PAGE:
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Organic chemistry – laboratory methods 3 Grading and Rules of evaluation The final grade will be weighted arithmetic mean of two grading elements: (1) lab work (60%) and (2) post-lab reports (40%) lab work will be graded twice – after 4th and 8th class; the lab work grade will be an arithmetic mean of those two grades.
Featuring 66 experiments, detailing 29 techniques, and including several explicating essays, this lab manual covers basic lab techniques, molecular modeling, properties and reactions of organic compounds, the identification of organic substances, project-based experiments, and each step of the various techniques. The authors teach at Western Washington University and North Seattle Community College. Annotation ♭2004 Book News, Inc., Portland, OR (booknews.com).
The experiments described in these materials are potentially hazardous and require a high level of safety training, special facilities and equipment, and supervision by appropriate individuals. You bear the sole responsibility, liability, and risk for the implementation of such safety procedures and measures. MIT shall have no responsibility, liability, or risk for the content or implementation of any of the material presented.
The 'Digital Lab Techniques Manual' is a series of videos designed to help you prepare for your chemistry laboratory class. Each video provides a detailed demonstration of a common laboratory technique, as well as helpful tips and information. These videos are meant to supplement, and not replace, your lab manual and assigned reading. In fact, you will most benefit from watching the videos if you have already read the appropriate background information. To be a great experimentalist, you must understand both theory and technique! If you have questions about what you see, make sure to ask your TA or your instructor. The full 'Digital Lab Techniques Manual' is available in our Supplemental Resources section under Chemistry.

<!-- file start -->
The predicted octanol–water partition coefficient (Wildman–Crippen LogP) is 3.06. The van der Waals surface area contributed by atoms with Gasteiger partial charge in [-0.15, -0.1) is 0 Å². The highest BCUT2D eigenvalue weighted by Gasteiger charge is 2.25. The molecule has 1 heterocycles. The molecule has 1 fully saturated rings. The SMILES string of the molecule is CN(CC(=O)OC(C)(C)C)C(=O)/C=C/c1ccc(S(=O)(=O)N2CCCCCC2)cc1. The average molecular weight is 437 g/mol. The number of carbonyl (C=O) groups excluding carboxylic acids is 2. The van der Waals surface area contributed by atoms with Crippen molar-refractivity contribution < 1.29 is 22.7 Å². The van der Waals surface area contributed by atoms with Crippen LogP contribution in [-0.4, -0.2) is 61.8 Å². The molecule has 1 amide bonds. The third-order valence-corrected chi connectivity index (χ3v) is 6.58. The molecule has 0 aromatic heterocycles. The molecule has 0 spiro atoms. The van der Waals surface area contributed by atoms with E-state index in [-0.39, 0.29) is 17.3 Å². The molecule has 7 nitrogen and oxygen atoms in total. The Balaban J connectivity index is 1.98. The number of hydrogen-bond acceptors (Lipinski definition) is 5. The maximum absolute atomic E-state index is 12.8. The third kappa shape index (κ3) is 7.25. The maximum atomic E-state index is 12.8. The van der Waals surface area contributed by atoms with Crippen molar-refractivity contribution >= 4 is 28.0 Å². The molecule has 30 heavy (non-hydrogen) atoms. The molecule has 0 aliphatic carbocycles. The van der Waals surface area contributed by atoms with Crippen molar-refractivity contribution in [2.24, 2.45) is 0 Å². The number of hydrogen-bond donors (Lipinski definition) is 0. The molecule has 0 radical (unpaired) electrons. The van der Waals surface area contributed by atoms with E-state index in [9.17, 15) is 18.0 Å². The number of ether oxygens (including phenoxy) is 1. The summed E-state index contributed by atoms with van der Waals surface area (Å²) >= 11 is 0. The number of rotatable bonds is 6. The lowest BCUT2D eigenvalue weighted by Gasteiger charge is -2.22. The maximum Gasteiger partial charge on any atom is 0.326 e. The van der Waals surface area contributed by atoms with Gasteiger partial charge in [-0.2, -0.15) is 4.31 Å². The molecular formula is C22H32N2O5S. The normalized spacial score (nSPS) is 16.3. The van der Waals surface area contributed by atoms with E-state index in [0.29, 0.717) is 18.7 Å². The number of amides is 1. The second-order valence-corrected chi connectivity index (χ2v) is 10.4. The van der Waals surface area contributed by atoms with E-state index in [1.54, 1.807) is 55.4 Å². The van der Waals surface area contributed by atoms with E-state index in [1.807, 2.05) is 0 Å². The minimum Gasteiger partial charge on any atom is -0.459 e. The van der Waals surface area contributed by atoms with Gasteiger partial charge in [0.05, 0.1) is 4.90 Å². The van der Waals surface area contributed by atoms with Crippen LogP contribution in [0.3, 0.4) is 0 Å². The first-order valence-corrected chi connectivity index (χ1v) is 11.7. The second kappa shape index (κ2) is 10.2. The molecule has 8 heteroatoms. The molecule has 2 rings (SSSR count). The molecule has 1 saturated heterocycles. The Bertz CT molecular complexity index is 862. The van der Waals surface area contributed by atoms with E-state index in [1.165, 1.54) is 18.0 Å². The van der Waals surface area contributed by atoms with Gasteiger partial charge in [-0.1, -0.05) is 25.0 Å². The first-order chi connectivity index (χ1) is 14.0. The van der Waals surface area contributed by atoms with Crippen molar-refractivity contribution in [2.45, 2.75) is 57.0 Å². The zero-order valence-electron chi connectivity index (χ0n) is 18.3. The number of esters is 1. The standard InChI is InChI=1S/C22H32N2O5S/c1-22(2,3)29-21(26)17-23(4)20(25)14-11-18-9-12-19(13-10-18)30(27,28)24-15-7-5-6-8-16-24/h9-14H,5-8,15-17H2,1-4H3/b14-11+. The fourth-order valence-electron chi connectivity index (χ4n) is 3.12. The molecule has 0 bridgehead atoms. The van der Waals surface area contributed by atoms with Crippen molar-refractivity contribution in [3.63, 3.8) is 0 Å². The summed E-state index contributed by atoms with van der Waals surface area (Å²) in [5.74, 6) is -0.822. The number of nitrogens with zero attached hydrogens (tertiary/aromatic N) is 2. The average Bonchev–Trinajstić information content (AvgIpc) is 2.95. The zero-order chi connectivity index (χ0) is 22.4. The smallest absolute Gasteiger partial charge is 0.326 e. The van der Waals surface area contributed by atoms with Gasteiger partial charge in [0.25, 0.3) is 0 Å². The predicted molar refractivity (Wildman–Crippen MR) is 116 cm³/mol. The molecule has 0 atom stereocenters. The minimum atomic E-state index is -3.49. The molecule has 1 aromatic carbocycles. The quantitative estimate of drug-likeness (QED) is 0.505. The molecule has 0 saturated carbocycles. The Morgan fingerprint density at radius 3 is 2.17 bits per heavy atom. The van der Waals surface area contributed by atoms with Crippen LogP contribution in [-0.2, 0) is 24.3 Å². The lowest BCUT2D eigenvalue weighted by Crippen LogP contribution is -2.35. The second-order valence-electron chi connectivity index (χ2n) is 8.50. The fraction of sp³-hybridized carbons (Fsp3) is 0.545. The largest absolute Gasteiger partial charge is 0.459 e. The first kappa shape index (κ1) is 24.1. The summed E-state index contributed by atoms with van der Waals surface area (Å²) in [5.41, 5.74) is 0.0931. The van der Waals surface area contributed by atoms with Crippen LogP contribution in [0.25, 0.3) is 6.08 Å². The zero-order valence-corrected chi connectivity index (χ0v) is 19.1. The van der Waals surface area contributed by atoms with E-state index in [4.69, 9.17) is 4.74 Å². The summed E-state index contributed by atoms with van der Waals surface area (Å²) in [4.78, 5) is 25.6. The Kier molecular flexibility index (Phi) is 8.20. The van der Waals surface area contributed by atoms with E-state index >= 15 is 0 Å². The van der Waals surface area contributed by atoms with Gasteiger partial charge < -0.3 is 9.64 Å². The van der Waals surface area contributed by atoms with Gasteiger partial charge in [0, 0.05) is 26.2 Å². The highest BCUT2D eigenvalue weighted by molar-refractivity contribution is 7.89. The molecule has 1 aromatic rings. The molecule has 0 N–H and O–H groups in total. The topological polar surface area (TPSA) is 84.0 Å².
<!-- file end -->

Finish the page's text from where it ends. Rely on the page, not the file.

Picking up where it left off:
These files are also available on iTunes U and YouTube.
Note: In 5.301, videos 3, 5, 6, 9, and 10 are used.
Thin-layer chromatography is the most commonly used analytical technique in many research labs. This video walks you through every step, from setting up a developing chamber to calculating Rf values.
|5||Reaction Work-Up I|
Extracting, Washing and Drying: It ain't over ‘til it's over. Learn how to 'work up' your reaction using a separatory funnel to perform a liquid-liquid extraction. This is one purification technique you don't want to miss!
|6||Reaction Work-Up II|
Using the Rotavap: The rotary evaporator is your friend in the lab. This video will ensure that you build a safe and productive relationship.
Recrystallization takes patience, but it's worth it! This video walks you through the procedure, from solubility tests to cold filtration, with information on one-solvent and two-solvent recrystallizations.
It takes considerable practice to master the art of 'running a column'. This video will get you started, with tips on picking appropriate conditions, packing and running a column, monitoring separation, and even making a micro-column from a pipet.
|11||Using a Balance|
Correct usage and maintenance of a balance is a basic skill that is essential in any laboratory procedure.
|12||Melting Point Determination|
Throughout your laboratory experiences, you will frequently need to assess the purity or identity of a crystalline solid. Both of these goals can be accomplished by determining a compound's melting point.
|15||Distillation I: Simple & Fractional Distillations|
Learn how to separate or purify liquid mixtures that boil below 150°C with or without a fractionating column.
|16||Distillation II: Vacuum Distillations|
Do you need to purify a liquid that boils above 150°C? This video shows you how to perform a distillation under vacuum.
|17||Refluxing a Reaction|
Most organic reactions occur slowly at room temperature and require heat to allow them to go to completion in a reasonable time frame. Running a reaction under reflux allows you to heat a reaction without losing solvent due to evaporation and with causing an explosion.
Videos created by Dr. Sarah Tabacco and Aayesha Siddiqui.
Music in the videos performed by Daniel Steele.
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